• ‘My ideal midwifery experience would be to build a bond with someone who I could trust to listen to my hopes and wishes and who could support me in labour when I can’t speak for myself. Someone who I trust and someone who knows me. Not to feel out of control and unimportant.’

What do others say?

Wider society is increasingly accepting what parents and midwives have known for decades: that the way a woman is supported and cared for during her pregnancy and birth, and in the days and weeks following, profoundly affects her and her partner’s ability to parent their baby.7,8,9 The way that a baby develops in utero and in the weeks after birth is influenced by the quality of care that parents receive – and these early weeks and months of a child’s life affect the life chances of the resulting adult profoundly.10 Transforming support for parents will transform the crucial care that babies receive from their parents at this developmentally influential time. A government report on the future of midwifery care says:

  • ‘Women and their partners want a safe transition to parenthood and they want the experience to be positive and life enhancing. Quality maternity services should be defined by the ability to do both.’ 11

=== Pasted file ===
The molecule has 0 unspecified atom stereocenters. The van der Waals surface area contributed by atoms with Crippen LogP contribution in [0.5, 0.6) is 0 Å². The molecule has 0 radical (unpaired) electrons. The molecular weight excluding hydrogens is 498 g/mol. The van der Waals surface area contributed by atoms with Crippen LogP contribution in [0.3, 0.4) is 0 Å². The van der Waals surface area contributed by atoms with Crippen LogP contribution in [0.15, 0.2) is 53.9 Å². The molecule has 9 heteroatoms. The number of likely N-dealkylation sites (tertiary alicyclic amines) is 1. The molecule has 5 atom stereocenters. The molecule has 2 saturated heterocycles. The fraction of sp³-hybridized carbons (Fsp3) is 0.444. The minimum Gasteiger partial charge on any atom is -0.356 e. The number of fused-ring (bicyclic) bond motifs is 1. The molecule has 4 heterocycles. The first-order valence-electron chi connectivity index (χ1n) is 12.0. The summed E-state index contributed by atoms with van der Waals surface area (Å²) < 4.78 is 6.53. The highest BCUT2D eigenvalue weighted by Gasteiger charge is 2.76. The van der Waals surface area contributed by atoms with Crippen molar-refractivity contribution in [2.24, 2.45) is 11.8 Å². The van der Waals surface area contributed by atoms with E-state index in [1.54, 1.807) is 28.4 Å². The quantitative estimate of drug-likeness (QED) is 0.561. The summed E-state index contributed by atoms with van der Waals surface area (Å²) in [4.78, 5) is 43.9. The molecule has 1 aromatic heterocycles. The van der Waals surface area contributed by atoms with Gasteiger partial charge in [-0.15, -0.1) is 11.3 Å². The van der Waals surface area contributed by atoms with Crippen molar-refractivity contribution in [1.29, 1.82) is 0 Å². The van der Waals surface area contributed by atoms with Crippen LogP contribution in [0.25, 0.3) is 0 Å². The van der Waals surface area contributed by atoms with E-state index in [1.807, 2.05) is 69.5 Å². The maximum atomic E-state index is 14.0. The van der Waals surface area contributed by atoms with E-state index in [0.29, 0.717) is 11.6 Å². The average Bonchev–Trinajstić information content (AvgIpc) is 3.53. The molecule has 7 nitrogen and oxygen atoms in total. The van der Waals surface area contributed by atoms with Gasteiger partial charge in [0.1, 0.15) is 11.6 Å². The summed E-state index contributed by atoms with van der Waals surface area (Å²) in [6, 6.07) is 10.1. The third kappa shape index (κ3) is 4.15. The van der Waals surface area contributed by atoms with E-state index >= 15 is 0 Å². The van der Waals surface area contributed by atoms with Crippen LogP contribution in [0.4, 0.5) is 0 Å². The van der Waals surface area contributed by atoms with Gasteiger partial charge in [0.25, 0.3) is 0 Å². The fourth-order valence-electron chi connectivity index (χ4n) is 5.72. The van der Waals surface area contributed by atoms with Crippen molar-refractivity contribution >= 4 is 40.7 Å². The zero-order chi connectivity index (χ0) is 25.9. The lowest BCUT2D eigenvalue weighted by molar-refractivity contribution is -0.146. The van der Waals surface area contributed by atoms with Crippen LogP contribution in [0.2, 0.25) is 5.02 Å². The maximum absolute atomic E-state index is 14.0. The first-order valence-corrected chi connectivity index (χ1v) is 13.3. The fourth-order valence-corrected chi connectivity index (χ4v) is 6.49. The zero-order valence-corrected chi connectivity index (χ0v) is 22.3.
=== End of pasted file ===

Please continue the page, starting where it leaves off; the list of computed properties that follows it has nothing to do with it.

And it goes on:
The Royal College of Obstetricians and Gynaecologists takes a similar view:

  • ‘The model we are proposing focuses on the needs of the woman and her baby by providing the right care, at the right time, in the right place, provided by the right person and which enhances the woman’s experience.’ 12

What's wrong with the current system?

The current system of maternity care, in which most women are not cared for by a midwife they know and trust, leads to numerous problems:

  • Emotional or mental discomfort, distress, anguish, illness in one or both parents
  • Physical discomfort, pain, trauma for the mother
  • Relationship breakdown between the couple or between parent and baby
  • Loneliness, isolation, exclusion, separation of the parents from a support network